Growing Trend in Senior Living: PACE Centers

By Andy McLeod
Senior Living

PACE centers are an invaluable resource to families

For decades, families across the United States had difficult decisions to make and nowhere to turn for help with their aging loved ones who were sandwiched between needing significant assistance with daily life but did not need the care or setting of skilled nursing. That “in-between” phase is difficult and sometimes dangerous for the elderly person. It is also difficult for the family members and caregivers. But that is changing with the growing implementation of the Program for All Inclusive Care for the Elderly (PACE).

What is PACE?

PACE is a government program that is centered on the belief that it is better for the well-being of seniors with significant care needs and their families to be served in the home or community whenever possible. PACE provides comprehensive medical and social services to seniors in need of significant assistance. An interdisciplinary team of health professionals provides PACE participants with coordinated care. Services can be provided in a participant’s home, at an inpatient facility, or at an adult day health center.

According to the National PACE Association, there are currently 131 PACE programs operating in 31 states. But, the numbers are growing. The National Pace Association has a goal of increasing participant enrollment from nearly 50,000 nationally this year, to 200,000 by 2028.

We are already seeing an increase in the number of people interested in developing and participating in PACE. Most PACE centers make their home in buildings that have been repurposed from their original use to serve participants. We have seen PACE centers in buildings that were previously banks, shopping centers, and office buildings. We encourage an assessment of the proposed building to be completed by the team leads and a design professional with PACE experience.  While square footage and location are truly important, plumbing requirements play a critical role in a PACE center design.

PACE Center Design Considerations

PACE centers vary in size, but the majority land in the 14,000 to 22,000 square foot range, are single story and (ideally) have a large, covered entry way. Other design considerations include:

Clinic and Therapy Area

The clinic and therapy areas require a large part of the building’s footprint. The clinic will require exam rooms, triage, observation room, a nurse station, and medication storage. We often recommend the inclusion of a treatment room to serve those with diabetes or requiring oxygen.

The therapy area would include private treatment area(s) and a space for several therapy stations. Equipment such as hydrocollator, fridge, freezer, treadmills, recumbent cross trainers, therapy balls, tabletop arm bikes, and folding parallel bars should be included in the design as well as ample storage for movable equipment.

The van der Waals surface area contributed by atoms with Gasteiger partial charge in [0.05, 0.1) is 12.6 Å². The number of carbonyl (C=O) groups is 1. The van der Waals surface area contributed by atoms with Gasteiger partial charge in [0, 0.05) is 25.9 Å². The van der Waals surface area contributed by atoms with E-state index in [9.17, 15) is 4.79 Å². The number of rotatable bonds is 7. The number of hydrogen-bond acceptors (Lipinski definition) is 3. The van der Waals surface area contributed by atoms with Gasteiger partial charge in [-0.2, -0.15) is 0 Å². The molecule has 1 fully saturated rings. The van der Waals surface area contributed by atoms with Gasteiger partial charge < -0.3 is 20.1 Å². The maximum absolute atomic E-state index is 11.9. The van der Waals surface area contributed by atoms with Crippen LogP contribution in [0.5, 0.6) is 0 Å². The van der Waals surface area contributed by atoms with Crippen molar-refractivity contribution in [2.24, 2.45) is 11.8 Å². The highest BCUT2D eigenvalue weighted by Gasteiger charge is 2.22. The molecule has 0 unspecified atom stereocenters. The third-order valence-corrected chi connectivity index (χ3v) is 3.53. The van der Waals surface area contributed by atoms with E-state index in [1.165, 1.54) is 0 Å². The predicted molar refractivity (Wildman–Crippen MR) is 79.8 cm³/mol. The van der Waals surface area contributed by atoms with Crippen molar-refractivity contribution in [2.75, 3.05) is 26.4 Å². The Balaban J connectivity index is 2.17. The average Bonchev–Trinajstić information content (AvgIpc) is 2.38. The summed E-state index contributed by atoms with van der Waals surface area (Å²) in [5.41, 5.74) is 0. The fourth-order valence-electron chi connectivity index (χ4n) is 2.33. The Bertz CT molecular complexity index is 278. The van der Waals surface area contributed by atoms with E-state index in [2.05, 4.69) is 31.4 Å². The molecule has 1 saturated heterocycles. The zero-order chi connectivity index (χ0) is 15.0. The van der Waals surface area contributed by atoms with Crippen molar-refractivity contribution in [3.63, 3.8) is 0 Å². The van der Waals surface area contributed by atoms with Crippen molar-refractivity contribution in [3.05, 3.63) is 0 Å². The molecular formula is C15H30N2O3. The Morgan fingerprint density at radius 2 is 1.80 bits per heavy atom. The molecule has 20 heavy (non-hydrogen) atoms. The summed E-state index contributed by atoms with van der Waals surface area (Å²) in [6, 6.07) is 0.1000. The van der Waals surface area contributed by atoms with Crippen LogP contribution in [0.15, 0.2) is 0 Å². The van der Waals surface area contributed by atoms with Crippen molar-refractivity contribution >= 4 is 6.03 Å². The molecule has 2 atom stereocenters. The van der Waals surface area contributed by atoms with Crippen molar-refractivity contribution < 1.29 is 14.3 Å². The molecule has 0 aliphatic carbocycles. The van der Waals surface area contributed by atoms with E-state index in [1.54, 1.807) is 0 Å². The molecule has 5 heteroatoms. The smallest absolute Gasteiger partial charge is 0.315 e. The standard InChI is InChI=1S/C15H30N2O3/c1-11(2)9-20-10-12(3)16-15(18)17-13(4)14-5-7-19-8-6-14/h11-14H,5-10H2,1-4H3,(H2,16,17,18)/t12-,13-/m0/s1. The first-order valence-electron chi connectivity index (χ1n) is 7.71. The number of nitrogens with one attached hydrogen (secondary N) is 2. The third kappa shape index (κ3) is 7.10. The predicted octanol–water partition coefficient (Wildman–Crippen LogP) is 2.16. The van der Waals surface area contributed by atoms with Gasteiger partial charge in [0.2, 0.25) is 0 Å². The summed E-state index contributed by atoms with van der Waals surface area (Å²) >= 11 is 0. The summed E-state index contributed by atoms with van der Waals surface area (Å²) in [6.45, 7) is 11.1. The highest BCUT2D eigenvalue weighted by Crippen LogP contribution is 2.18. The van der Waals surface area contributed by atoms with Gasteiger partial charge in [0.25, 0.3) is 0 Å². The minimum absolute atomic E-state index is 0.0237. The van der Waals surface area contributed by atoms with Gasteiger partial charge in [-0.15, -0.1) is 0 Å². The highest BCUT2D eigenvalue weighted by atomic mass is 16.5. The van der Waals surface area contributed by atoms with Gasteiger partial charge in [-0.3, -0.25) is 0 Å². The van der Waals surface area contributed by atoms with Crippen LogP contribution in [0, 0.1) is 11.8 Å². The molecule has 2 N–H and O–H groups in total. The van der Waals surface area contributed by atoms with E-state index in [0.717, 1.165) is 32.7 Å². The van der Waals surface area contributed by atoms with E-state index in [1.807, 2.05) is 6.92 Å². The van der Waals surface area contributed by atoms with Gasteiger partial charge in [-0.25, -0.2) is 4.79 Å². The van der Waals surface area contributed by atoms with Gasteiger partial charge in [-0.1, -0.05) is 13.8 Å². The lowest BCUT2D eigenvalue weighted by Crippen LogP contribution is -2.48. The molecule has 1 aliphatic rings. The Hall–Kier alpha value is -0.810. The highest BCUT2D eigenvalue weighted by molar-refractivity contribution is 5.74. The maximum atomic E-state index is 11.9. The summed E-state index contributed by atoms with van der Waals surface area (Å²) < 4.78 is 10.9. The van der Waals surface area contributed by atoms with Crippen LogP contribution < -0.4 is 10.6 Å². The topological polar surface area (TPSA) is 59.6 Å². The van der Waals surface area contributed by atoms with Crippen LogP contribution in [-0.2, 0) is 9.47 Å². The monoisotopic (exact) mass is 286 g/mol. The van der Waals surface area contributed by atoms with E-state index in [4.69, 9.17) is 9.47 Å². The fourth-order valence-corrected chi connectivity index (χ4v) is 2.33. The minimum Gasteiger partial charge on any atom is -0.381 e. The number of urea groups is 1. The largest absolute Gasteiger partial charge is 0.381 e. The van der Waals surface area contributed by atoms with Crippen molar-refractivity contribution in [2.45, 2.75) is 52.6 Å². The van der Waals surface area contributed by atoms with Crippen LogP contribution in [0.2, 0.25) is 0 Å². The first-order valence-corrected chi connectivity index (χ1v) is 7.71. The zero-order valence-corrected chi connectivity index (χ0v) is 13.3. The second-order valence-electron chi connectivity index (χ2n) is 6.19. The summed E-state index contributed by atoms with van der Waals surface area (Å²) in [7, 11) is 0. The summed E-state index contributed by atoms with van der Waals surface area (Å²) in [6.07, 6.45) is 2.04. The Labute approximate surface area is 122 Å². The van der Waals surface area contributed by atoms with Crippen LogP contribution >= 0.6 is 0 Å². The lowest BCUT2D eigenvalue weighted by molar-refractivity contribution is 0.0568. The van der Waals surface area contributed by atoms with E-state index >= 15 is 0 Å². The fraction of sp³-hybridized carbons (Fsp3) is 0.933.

Conference Spaces

One of the great features of PACE is the interdisciplinary nature of its care for participants. A large conference or meeting room with ample seating and table space is a high priority for this design. There is also a need for small and medium spaces to allow for small group meetings or a place for staff to interact with participants on an individual basis.

Dementia Area

A separate area for people living with dementia can support treatment unique to their needs. A kitchenette and living area provide a home-like setting that is calming to participants. Activity stations should be designed with enough flexibility to rotate in and out, depending on the desires of the participants. And incorporating a quiet area can help soothe participant agitation. And if budget and space allow, a Multi-Sensory Stimulation Environment can greatly reduce stress and agitation.

Bathrooms and Showers

Designing well above what the code requires in a bathroom is beneficial for participants and staff. We recommend that all stalls be ADA-compliant, rather than just a singular stall. And don’t overlook storage in the bathroom to house incontinence and other supplies.

Many participants rely on the assistive showers at the PACE center for bathing, so a well-designed ADA shower is really important as part of their well-being. We like to design in-room storage with close proximity to the shower to house towels, supplies, and participant clothing. These are just a few of the things to consider when designing a PACE center.

Andy McLeod, AIA, LEED AP, EDAC,CDP

Andy McLeod brings more than a dozen years of senior living design experience to the team as our Senior Living Practice Leader. He has a driving passion to see residential settings for seniors transformed into spaces that feel like home. Andy has even taken the unusual step of becoming a Certified Dementia Practitioner to better understand how design can positively impact adults with memory loss.